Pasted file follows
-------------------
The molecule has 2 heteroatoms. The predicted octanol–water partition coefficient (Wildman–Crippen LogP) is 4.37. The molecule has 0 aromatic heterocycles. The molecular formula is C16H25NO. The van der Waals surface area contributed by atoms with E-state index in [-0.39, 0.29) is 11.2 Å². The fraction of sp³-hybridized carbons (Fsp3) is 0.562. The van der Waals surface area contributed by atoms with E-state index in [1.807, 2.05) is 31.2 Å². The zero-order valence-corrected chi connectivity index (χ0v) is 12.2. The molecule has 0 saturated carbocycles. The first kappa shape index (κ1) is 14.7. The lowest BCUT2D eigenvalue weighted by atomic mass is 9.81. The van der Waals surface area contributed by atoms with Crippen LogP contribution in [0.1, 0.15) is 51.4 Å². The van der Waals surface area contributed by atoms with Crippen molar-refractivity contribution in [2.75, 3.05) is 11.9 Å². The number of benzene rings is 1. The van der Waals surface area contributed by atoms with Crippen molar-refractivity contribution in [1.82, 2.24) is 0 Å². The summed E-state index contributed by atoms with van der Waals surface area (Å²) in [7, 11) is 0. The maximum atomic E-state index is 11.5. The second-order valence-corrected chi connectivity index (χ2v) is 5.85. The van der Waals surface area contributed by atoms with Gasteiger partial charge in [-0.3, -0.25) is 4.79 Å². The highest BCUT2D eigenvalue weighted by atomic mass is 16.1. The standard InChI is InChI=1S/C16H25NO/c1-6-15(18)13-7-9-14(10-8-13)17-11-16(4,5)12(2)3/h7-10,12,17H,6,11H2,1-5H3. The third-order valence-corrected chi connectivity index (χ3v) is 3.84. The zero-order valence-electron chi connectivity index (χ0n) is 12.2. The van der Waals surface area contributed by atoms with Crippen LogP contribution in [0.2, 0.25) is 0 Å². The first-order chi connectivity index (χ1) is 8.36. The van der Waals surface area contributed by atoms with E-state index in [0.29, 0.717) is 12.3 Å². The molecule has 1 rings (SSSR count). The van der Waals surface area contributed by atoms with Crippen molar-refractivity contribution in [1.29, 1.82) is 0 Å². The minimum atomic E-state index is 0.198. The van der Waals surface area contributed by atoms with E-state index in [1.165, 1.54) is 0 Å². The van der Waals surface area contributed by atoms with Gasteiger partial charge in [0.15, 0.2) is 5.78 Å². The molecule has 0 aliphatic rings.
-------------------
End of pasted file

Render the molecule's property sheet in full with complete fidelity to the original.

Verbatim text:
The molecule has 2 heteroatoms. The predicted octanol–water partition coefficient (Wildman–Crippen LogP) is 4.37. The molecule has 0 aromatic heterocycles. The molecular formula is C16H25NO. The van der Waals surface area contributed by atoms with E-state index in [-0.39, 0.29) is 11.2 Å². The fraction of sp³-hybridized carbons (Fsp3) is 0.562. The van der Waals surface area contributed by atoms with E-state index in [1.807, 2.05) is 31.2 Å². The zero-order valence-corrected chi connectivity index (χ0v) is 12.2. The molecule has 0 saturated carbocycles. The first kappa shape index (κ1) is 14.7. The lowest BCUT2D eigenvalue weighted by atomic mass is 9.81. The van der Waals surface area contributed by atoms with Crippen LogP contribution in [0.1, 0.15) is 51.4 Å². The van der Waals surface area contributed by atoms with Crippen molar-refractivity contribution in [2.75, 3.05) is 11.9 Å². The number of benzene rings is 1. The van der Waals surface area contributed by atoms with Crippen molar-refractivity contribution in [1.82, 2.24) is 0 Å². The summed E-state index contributed by atoms with van der Waals surface area (Å²) in [7, 11) is 0. The maximum atomic E-state index is 11.5. The second-order valence-corrected chi connectivity index (χ2v) is 5.85. The van der Waals surface area contributed by atoms with Gasteiger partial charge in [-0.3, -0.25) is 4.79 Å². The highest BCUT2D eigenvalue weighted by atomic mass is 16.1. The standard InChI is InChI=1S/C16H25NO/c1-6-15(18)13-7-9-14(10-8-13)17-11-16(4,5)12(2)3/h7-10,12,17H,6,11H2,1-5H3. The third-order valence-corrected chi connectivity index (χ3v) is 3.84. The zero-order valence-electron chi connectivity index (χ0n) is 12.2. The van der Waals surface area contributed by atoms with Crippen LogP contribution in [0.2, 0.25) is 0 Å². The first-order chi connectivity index (χ1) is 8.36. The van der Waals surface area contributed by atoms with E-state index in [0.29, 0.717) is 12.3 Å². The molecule has 1 rings (SSSR count). The van der Waals surface area contributed by atoms with Crippen molar-refractivity contribution in [1.29, 1.82) is 0 Å². The minimum atomic E-state index is 0.198. The van der Waals surface area contributed by atoms with E-state index in [1.165, 1.54) is 0 Å². The van der Waals surface area contributed by atoms with Gasteiger partial charge in [0.15, 0.2) is 5.78 Å². The molecule has 0 aliphatic rings.